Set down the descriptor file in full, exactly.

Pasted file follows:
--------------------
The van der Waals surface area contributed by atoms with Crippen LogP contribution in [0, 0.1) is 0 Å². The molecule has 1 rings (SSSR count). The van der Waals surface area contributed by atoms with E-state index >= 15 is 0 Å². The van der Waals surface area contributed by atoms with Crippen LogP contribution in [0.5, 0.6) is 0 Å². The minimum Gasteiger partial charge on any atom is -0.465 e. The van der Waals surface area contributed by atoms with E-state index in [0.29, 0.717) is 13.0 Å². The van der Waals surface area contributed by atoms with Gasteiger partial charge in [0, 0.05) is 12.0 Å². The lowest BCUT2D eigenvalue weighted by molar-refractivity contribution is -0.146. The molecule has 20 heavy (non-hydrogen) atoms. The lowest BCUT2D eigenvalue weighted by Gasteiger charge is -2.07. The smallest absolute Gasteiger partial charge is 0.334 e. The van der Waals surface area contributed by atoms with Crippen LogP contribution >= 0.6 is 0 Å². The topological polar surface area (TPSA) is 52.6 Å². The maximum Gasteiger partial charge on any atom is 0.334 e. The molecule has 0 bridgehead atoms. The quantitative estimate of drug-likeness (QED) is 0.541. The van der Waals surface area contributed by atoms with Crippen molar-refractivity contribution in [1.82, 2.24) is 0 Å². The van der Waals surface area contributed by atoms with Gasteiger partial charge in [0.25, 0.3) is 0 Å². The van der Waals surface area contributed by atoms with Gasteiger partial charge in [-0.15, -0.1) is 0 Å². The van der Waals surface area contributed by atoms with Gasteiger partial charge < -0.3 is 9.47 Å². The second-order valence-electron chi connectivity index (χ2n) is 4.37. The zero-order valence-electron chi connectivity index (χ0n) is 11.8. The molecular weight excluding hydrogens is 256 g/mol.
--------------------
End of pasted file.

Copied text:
The van der Waals surface area contributed by atoms with Crippen LogP contribution in [0, 0.1) is 0 Å². The molecule has 1 rings (SSSR count). The van der Waals surface area contributed by atoms with E-state index >= 15 is 0 Å². The van der Waals surface area contributed by atoms with Crippen LogP contribution in [0.5, 0.6) is 0 Å². The minimum Gasteiger partial charge on any atom is -0.465 e. The van der Waals surface area contributed by atoms with E-state index in [0.29, 0.717) is 13.0 Å². The van der Waals surface area contributed by atoms with Gasteiger partial charge in [0, 0.05) is 12.0 Å². The lowest BCUT2D eigenvalue weighted by molar-refractivity contribution is -0.146. The molecule has 20 heavy (non-hydrogen) atoms. The lowest BCUT2D eigenvalue weighted by Gasteiger charge is -2.07. The smallest absolute Gasteiger partial charge is 0.334 e. The van der Waals surface area contributed by atoms with Crippen LogP contribution >= 0.6 is 0 Å². The topological polar surface area (TPSA) is 52.6 Å². The maximum Gasteiger partial charge on any atom is 0.334 e. The molecule has 0 bridgehead atoms. The quantitative estimate of drug-likeness (QED) is 0.541. The van der Waals surface area contributed by atoms with Crippen molar-refractivity contribution in [1.82, 2.24) is 0 Å². The van der Waals surface area contributed by atoms with Gasteiger partial charge in [0.25, 0.3) is 0 Å². The van der Waals surface area contributed by atoms with Gasteiger partial charge in [-0.15, -0.1) is 0 Å². The van der Waals surface area contributed by atoms with Gasteiger partial charge < -0.3 is 9.47 Å². The second-order valence-electron chi connectivity index (χ2n) is 4.37. The zero-order valence-electron chi connectivity index (χ0n) is 11.8. The molecular weight excluding hydrogens is 256 g/mol.